A group of Anacostia High School students got an unusual chance to talk law with members of a prestigious Washington law firm and inspect its operation first hand last week during the initial session of a new legal education program.
At the Watergate complex headquarters of Fried, Frank, Harris, Shriver and Kampelman, the Anacostia seniors who have been enrolled in a course called "Street Law," heard encouraging words about their futures from R. Sargent Shriver, the 1972 Democratic vice-presidential candidate, who is a partner in the firm.
The firm was the first to participate in the introduction of Street Law students to working law offices, a program cosponsored by the National Institute for Citizen's Education in Law and the Young Lawyer Section of the D.C. Bar Association.
The students have studied criminal, consumer, family and housing law as well as individual rights for the past year. The law firm visit was intended to enhance their classroom studies. Eventually, 18 area firms are expected to participate in the program, according to Mackie Finnerty, head of the Young Lawyer section.
"We all know what Anacostia has been in the past, but the question is what is it going to be tomorrow or in the next 10 years from now, and you are going to have a lot of say about that," Shriver told the group, which included some students from Wilson High School and the School Without Walls.
What the students had to say, in response to questions from Shriver about their schools, community and career aspirations, was that they are troubled about drug use around them, about overcrowding in their classes and about the idleness and apathy of some of their classmates.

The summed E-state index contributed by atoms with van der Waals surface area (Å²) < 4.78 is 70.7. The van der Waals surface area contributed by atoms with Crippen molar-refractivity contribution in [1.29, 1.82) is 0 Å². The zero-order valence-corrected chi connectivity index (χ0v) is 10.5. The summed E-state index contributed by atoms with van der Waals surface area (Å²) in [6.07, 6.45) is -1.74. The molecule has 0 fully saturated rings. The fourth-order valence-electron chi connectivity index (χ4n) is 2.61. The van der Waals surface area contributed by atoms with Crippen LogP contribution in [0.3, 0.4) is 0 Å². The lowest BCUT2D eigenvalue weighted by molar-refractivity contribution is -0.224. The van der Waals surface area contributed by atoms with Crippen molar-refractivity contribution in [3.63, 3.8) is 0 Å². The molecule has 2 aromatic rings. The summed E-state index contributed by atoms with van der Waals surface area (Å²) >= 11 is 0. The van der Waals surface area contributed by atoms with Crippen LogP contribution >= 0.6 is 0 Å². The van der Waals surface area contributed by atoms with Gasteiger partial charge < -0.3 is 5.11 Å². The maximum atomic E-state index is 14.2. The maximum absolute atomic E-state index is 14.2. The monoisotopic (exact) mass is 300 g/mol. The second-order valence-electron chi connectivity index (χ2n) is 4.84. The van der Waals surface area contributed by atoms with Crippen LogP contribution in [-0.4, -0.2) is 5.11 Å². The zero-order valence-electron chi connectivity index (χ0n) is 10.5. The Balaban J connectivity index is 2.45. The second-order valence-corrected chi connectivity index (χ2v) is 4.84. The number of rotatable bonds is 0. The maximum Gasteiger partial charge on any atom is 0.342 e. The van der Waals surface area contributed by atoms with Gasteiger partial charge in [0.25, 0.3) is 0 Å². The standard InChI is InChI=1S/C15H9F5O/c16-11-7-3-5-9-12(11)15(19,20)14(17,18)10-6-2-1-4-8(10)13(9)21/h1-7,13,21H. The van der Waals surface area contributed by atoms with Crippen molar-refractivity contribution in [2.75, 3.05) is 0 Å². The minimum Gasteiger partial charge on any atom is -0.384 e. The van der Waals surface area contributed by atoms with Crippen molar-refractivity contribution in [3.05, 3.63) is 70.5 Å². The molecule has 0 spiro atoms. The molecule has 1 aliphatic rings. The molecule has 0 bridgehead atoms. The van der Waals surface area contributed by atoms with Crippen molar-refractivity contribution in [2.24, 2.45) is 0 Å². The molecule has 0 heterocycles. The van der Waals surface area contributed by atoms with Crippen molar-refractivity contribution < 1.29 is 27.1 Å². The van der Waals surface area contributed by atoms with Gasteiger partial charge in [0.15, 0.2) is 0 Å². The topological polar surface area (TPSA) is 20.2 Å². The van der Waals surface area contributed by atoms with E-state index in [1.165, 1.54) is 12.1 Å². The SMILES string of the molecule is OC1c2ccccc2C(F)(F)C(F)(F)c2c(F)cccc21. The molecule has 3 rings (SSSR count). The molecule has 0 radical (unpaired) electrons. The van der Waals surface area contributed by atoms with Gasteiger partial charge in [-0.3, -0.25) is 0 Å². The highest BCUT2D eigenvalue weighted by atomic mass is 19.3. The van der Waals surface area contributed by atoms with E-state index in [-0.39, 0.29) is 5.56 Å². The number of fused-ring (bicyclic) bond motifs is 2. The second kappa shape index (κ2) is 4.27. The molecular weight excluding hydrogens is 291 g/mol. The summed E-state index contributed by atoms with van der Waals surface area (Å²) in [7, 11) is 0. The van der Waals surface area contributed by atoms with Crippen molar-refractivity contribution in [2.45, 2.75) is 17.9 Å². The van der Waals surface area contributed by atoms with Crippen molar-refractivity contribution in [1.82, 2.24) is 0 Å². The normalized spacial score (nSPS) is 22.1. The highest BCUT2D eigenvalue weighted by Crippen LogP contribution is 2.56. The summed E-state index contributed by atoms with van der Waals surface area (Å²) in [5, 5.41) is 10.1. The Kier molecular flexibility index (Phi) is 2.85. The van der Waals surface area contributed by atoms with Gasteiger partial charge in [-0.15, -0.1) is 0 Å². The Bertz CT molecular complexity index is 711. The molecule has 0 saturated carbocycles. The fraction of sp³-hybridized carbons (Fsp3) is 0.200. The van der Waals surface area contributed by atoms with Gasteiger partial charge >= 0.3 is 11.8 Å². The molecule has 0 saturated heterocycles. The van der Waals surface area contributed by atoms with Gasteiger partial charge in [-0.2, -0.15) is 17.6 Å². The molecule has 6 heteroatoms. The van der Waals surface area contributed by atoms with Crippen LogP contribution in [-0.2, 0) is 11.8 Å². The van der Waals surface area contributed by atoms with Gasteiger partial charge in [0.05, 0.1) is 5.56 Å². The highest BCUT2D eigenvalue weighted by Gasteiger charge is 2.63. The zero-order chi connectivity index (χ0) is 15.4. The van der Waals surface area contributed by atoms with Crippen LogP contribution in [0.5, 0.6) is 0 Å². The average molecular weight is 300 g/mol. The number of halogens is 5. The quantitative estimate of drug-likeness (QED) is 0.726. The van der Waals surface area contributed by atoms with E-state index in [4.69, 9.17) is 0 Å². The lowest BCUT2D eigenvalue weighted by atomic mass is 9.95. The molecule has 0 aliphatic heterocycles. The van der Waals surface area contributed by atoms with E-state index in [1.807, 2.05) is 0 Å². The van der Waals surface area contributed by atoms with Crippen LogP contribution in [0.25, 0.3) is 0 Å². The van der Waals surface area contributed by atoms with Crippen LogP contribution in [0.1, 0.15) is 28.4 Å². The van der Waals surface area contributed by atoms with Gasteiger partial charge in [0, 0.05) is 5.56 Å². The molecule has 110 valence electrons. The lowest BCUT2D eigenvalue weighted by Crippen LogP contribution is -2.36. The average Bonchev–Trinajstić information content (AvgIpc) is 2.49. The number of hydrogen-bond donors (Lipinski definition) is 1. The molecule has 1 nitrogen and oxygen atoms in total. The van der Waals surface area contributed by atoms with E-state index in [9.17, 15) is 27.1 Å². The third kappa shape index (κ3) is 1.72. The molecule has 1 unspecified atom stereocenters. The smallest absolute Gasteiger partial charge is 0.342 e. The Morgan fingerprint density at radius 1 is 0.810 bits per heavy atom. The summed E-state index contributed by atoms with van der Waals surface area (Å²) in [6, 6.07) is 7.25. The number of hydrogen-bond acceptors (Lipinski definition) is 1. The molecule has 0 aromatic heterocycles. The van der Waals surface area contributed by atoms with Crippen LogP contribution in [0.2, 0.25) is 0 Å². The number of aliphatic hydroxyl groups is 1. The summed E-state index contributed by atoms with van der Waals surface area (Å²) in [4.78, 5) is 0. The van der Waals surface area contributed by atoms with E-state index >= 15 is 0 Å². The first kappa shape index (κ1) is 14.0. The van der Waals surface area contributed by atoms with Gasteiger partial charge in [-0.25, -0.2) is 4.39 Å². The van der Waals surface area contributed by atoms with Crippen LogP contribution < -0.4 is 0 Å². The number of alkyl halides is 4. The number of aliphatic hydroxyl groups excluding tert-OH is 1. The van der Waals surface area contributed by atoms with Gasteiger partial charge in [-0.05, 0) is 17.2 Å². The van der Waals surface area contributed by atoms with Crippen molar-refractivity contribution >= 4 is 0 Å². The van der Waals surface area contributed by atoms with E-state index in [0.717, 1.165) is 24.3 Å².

Cherri Fletcher, 17, who has been accepted by two colleges and would like to go to Georgetown Law School, told of enrolling in a computer class that had no computer. She said she had to pretend to work on a keyboard replica until she eventually "lost interest" in the course.
Another student, Lisa Smith, said she wants to attend secretarial school but has been unable to take typing because the class is too crowded at her school.
"The students who hang around the school, all are not just from Anacostia, but others from neighboring schools," one student in the group said.
James Williams, 18, a former drop-out, said he once was among the students who "hung out" at the school but is back in school and hoping to go to college.
Anacostia has had Street Law classes since 1972, when the program was started by Jason Newman, then a part-time law professor at Georgetown University. Students earn one elective credit in their junior or senior years.
The current group, which has visited Lorton Reformatory and held a mock trial during the year of study, spent the past two months preparing questions, practicing courtroom arguments and opening and closing statements among themselves.
Fletcher said she "took the class because I needed a credit but when I got in there, it was more to it than I thought. It wasn't just something to . . . be in for the fun of it.
It is a popular course, according to one of the instructors, history and government teacher Alan Chin. The Street Law class "gives an overall view of the law so that student know their responsibilities and rights, along with learning some positive aspects of the law," he said.
Shriver stressed the importance of working hard towards a goal in order to get ahead. He also suggested working in the community, in campaigns, in voter registration and as volunteer legal helpers.
Touring the firm, the students met, among others, a legal secretary, Robin Duncan, a graduate of Coolidge High School, who described her duties and demonstrated use of a computer. She lamented not having gone to college and urged the students to do so.
Chin said the importance of the Street Law course is that "it gives the students insight into the other jobs which arelaw related besides being a lawyer, or a policeman or a crook and they already know the crooks."